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I just started with a fresh machine (W10 Pro), and I just ******* it up. I created a user for this computer and it got admin rights. Also, from the users and groups menu, I have seen that there is another "administrator" account there. What I need to do is to have any account with admin rights. I don't have access to a recovery DVD/USB.

So, I've decided to remove admin rights from the user account, but, after doing that, I've realised that the administrator account is blocked, so, I can't change anything, neither create or give admin rights to any account.

I've tried several things from google, like:

Net user administrator /active:yes

which says that I don't have admin rights (yes, windows, I know that). Also, I've tried to use lusrmgr.msc and, again, no admin rights.

I've found also, that I can use shift while rebooting to access some system options, the problem is, whatever I choose, the computer seems to hang and keeps there for a while, doing nothing (no leds blinking) and I need to kill the computer using the power button.

Tried to go to uefi settings using F5, F7, F10 and F11. No luck.

EDIT:

System get stuck while trying to boot from USB/DVD or into UEFI/BOOT options using F9 (as suggested per HP support).

EDIT2: I was able to fix this issue. First, I downloaded a recovery tool from the manufacturer, that boots before the OS and allowed me to disable fastboot "feature". By having the fastboot feature disabled, I was able to use manufactured recovery tool to restore the factory image from the recovery tool.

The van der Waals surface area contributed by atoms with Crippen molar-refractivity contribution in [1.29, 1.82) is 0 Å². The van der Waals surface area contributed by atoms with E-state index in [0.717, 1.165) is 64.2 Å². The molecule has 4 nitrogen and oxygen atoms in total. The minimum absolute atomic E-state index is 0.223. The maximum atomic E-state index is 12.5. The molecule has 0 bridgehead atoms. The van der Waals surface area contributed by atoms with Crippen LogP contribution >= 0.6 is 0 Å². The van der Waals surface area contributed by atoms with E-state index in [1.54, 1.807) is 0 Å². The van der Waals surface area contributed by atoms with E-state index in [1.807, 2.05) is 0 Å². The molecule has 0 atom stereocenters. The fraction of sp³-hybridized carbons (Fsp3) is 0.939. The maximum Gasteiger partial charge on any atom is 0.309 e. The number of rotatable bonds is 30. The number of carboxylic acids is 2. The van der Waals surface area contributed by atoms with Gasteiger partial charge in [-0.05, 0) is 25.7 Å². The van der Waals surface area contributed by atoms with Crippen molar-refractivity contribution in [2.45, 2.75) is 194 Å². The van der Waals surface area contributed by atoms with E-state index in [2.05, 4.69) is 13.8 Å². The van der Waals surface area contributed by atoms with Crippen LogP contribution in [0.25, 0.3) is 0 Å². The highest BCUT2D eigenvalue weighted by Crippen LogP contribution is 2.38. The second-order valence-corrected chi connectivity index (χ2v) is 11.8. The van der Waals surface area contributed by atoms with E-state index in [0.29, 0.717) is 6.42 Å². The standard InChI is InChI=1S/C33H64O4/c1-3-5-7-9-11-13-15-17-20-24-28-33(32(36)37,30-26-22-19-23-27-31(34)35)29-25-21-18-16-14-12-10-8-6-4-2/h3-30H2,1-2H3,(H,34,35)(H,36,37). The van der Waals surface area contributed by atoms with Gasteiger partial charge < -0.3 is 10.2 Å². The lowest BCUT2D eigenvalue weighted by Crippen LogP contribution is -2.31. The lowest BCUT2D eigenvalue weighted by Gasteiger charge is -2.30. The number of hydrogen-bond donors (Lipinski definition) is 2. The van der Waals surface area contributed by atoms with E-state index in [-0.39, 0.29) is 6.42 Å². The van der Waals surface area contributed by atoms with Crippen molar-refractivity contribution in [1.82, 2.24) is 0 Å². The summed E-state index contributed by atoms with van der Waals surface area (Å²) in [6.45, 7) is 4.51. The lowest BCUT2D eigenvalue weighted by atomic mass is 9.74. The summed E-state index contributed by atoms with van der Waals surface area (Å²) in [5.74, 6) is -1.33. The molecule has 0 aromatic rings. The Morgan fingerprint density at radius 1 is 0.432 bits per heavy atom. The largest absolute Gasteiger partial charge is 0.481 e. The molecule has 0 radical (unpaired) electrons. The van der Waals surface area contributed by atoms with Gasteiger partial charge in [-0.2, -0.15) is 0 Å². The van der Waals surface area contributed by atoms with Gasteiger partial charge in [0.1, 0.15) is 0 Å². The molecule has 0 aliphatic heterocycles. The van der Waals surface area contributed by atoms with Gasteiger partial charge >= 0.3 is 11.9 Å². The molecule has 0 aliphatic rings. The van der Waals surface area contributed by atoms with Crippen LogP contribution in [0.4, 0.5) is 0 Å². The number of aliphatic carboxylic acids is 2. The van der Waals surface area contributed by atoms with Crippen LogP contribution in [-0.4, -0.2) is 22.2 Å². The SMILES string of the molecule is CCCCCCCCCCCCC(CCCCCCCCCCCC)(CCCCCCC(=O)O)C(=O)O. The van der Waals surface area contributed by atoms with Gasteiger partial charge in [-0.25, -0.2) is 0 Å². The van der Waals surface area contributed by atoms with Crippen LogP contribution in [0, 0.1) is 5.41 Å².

Thanks everyone for the help.

marked as duplicate by Ramhound, LPChip, Run5k, RedGrittyBrick, fixer1234 Feb 26 '18 at 22:49

This question has been asked before and already has an answer. If those answers do not fully address your question, please ask a new question.

  • “I don't have access to a recovery DVD/USB.” - You need one to solve this problem – Ramhound Feb 26 '18 at 12:52
  • No other way? I've a Recovery partition in D – Luis Diaz Feb 26 '18 at 12:53
  • Nope. See my answer. Follow it exactly. – Ramhound Feb 26 '18 at 12:54
  • @LPChip - I personally feel my suggested duplicate is more detailed. It also does not require a "workaround" solution involving copying system files. – Ramhound Feb 26 '18 at 14:22
  • @Ramhound The reason I choose for this solution over yours is because this one seems far easier to execute. You just reboot into safemode with command prompt, execute a few copy commands, reboot back, get permissions, and done. In the registry, if you screw up, it may turn into a reinstall of windows. – LPChip Feb 26 '18 at 14:28